The opening verses from this week’s Torah portion begin stating the following in Shemot / Exodus 21:1-10 saying, וְאֵ֙לֶּה֙ הַמִּשְׁפָּטִ֔ים אֲשֶׁ֥ר תָּשִׂ֖ים לִפְנֵיהֶֽם׃ 21:1 These are the rules that you shall set before them: כִּ֤י תִקְנֶה֙ עֶ֣בֶד עִבְרִ֔י שֵׁ֥שׁ שָׁנִ֖ים יַעֲבֹ֑ד וּבַ֨שְּׁבִעִ֔ת יֵצֵ֥א לַֽחָפְשִׁ֖י חִנָּֽם׃ 21:2 When you acquire a Hebrew slave, he shall serve six years; in the seventh year he shall go free, without payment. אִם־בְּגַפּ֥וֹ יָבֹ֖א בְּגַפּ֣וֹ יֵצֵ֑א אִם־בַּ֤עַל אִשָּׁה֙ ה֔וּא וְיָצְאָ֥ה אִשְׁתּ֖וֹ עִמּֽוֹ׃ 21:3 If he came single, he shall leave single; if he had a wife, his wife shall leave with him. אִם־אֲדֹנָיו֙ יִתֶּן־ל֣וֹ אִשָּׁ֔ה וְיָלְדָה־ל֥וֹ בָנִ֖ים א֣וֹ בָנ֑וֹת הָאִשָּׁ֣ה וִילָדֶ֗יהָ תִּהְיֶה֙ לַֽאדֹנֶ֔יהָ וְה֖וּא יֵצֵ֥א בְגַפּֽוֹ׃ 21:4 If his master gave him a wife, and she has borne him children, the wife and her children shall belong to the master, and he shall leave alone. וְאִם־אָמֹ֤ר יֹאמַר֙ הָעֶ֔בֶד אָהַ֙בְתִּי֙ אֶת־אֲדֹנִ֔י אֶת־אִשְׁתִּ֖י וְאֶת־בָּנָ֑י לֹ֥א אֵצֵ֖א חָפְשִֽׁי׃ 21:5 But if the slave declares, “I love my master, and my wife and children: I do not wish to go free,” וְהִגִּישׁ֤וֹ אֲדֹנָיו֙ אֶל־הָ֣אֱלֹהִ֔ים וְהִגִּישׁוֹ֙ אֶל־הַדֶּ֔לֶת א֖וֹ אֶל־הַמְּזוּזָ֑ה וְרָצַ֨ע אֲדֹנָ֤יו אֶת־אָזְנוֹ֙ בַּמַּרְצֵ֔עַ וַעֲבָד֖וֹ לְעֹלָֽם׃ (ס) 21:6 his master shall take him before God. He shall be brought to the door or the doorpost, and his master shall pierce his ear with an awl; and he shall then remain his slave for life. וְכִֽי־יִמְכֹּ֥ר אִ֛ישׁ אֶת־בִּתּ֖וֹ לְאָמָ֑ה לֹ֥א תֵצֵ֖א כְּצֵ֥את הָעֲבָדִֽים׃ 21:7 When a man sells his daughter as a slave, she shall not be freed as male slaves are. אִם־רָעָ֞ה בְּעֵינֵ֧י אֲדֹנֶ֛יהָ אֲשֶׁר־לא [ל֥וֹ] יְעָדָ֖הּ וְהֶפְדָּ֑הּ לְעַ֥ם נָכְרִ֛י לֹא־יִמְשֹׁ֥ל לְמָכְרָ֖הּ בְּבִגְדוֹ־בָֽהּ׃ 21:8 If she proves to be displeasing to her master, who designated her for himself, he must let her be redeemed; he shall not have the right to sell her to outsiders, since he broke faith with her. וְאִם־לִבְנ֖וֹ יִֽיעָדֶ֑נָּה כְּמִשְׁפַּ֥ט הַבָּנ֖וֹת יַעֲשֶׂה־לָּֽהּ׃ 21:9 And if he designated her for his son, he shall deal with her as is the practice with free maidens. אִם־אַחֶ֖רֶת יִֽקַּֽח־ל֑וֹ שְׁאֵרָ֛הּ כְּסוּתָ֥הּ וְעֹנָתָ֖הּ לֹ֥א יִגְרָֽע׃ 21:10 If he marries another, he must not withhold from this one her food, her clothing, or her conjugal rights. (Sefaria) One of the things we think about regarding slavery is how Israel had just been delivered from brutal enslavement from Egypt, and the first mitzvot (commands) we read about are related to laws of servitude. The opening verses say כִּ֤י תִקְנֶה֙ עֶ֣בֶד “when you acquire a servant.” This is astounding, when Israel had spent the last few hundred years as slaves that there is the command to take Hebrew slaves. One would have thought the idea of master and servant would be loathsome. Israel’s experience with slavery was reprehensible, unhealthy, and even inhumane, yet the Lord God commanded that six years of service is to be done and no more. In addition to this, the Lord God commanded that a servant can never be humiliated or degraded, and the Jewish rules of servitude are commanded to be humane. The Talmud states that “Whoever owns a servant has acquired a master. If there is only one pillow in the home, the master must give it to his servant.” (Talmud Bavli Kiddushin 20a) The reason slavery continued to exist was because of the imperfections of this world, people owe money, they must work to pay off debt, etc.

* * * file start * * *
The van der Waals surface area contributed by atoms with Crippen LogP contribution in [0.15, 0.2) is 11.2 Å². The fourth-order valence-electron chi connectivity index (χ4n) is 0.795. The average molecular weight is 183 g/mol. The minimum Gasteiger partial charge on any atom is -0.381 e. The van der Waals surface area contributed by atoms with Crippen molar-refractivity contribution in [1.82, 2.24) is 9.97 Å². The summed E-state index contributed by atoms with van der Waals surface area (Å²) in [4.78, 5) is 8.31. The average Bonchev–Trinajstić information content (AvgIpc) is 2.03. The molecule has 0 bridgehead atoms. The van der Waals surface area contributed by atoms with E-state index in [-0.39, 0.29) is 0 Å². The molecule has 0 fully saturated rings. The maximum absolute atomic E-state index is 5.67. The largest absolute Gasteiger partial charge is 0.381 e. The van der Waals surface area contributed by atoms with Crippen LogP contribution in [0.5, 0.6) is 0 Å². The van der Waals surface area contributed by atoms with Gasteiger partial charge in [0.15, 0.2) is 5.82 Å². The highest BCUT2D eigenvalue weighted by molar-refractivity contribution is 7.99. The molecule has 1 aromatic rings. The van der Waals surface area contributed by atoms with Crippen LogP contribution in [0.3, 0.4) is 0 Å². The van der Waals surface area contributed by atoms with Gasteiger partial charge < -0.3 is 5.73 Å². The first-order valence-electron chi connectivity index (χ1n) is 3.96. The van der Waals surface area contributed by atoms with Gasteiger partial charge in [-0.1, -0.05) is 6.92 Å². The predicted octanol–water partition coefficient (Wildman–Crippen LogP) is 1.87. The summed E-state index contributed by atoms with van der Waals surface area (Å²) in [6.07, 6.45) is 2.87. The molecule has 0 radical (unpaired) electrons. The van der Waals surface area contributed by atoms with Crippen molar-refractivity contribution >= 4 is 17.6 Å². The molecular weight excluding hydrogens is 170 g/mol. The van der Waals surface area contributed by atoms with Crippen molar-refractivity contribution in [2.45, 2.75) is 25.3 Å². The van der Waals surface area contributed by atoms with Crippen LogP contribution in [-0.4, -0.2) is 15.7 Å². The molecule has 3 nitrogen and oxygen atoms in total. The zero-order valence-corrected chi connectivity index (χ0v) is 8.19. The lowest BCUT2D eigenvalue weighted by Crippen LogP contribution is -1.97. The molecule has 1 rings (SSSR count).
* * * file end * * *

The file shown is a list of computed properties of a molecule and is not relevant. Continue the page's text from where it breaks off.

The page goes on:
The one thing we do not find in the Torah is socialism as a form of lifting one out of debt. One must work for their keep, to earn money and get out of debt. (see Devarim / Deuteronomy 8:18) History bears out how men who have a lust for power have afflicted many people due to their godless philosophies of communism, socialism, and fascism. These ideologies have led to the deaths of more people in the last 100 years than in all the religious conflicts in the history of the world combined. The 20th century was the bloodiest in human history, with over 260 million people murdered by political movements. These ideologies also suppress the truth of the Scriptures, and regard people as nothing but animals to be exploited. Today however, regardless of what we know historically about socialism and communism, there are people who believe this is a desirable form of government regardless of how it has demonstrated otherwise in history. Some people have even made the claim that the early Christian community described in Acts 2-5 where it states “all things in common” was a description of socialism. Socialism is a system under which the government owns the means of production and through coercive taxation and wealth redistribution allocates resources and makes decisions over property, prices, and production. The economic system of socialism abolishes the right to private property and gives to individuals based on their need. The Scripture that is laid claim to these things is in Acts 2:44-45 which states, “all those who had believed were together and had all things in common; and they began selling their property and possessions and were sharing them with all, as any might have need.” The text goes on to say in Acts 4:32-35, “not one of them claimed that anything belonging to him was his own; but all things were common property to them … For there was not a needy person among them, for all who were owners of land or houses would sell them and bring the proceeds of the sales, lay them at the apostles’ feet; and they would be distributed to each as any had need.” These Scriptures sound like some of the language of socialism is here, but this is only a superficial reading until we think a little more about the context of the verses. Something to note, the early believers did not sell “all” of their possessions! They did not give up their right to private possessions. The phrases of “selling their property” and “all things were common property” have different meanings. Note how the believers continued to meet in their own homes, so they did not sell their homes, or all of their property. The text also says “from time to time those who owned land or houses sold them and brought the money from the sales” (Acts 4:34) Notice how this is a voluntary thing. Under the socialism system of redistribution, one would be obligated and not voluntary. Another example is taken from Barnabus (Acts 4) as a positive example and the negative example of Ananias and Sapphira (Acts 5). In Barnabus’ case, this was not the giving of “all” his possessions, and it was not controlled by the state. Barnabus saw the need, and he was led by the spirit to give. In Ananias and Sapphira’s case, they lied in order to give the perception of giving a lot of money, and pretended to give more than they actually did. Peter explicitly states “when it was unsold it was your own” and after it was sold, it was “under your control” (Acts 5:4). This means they had the right to do with the money as they pleased! The problem, as Peter points out, was that Ananias and Sapphira had “lied to the Holy Spirit” (Acts 5:3). They had “lied to God” and not “to men” (Acts 5:5). The descriptions given in Acts 2-5 are drastically different than socialism. Nowhere does the Bible describe a system of socialism as a form of government!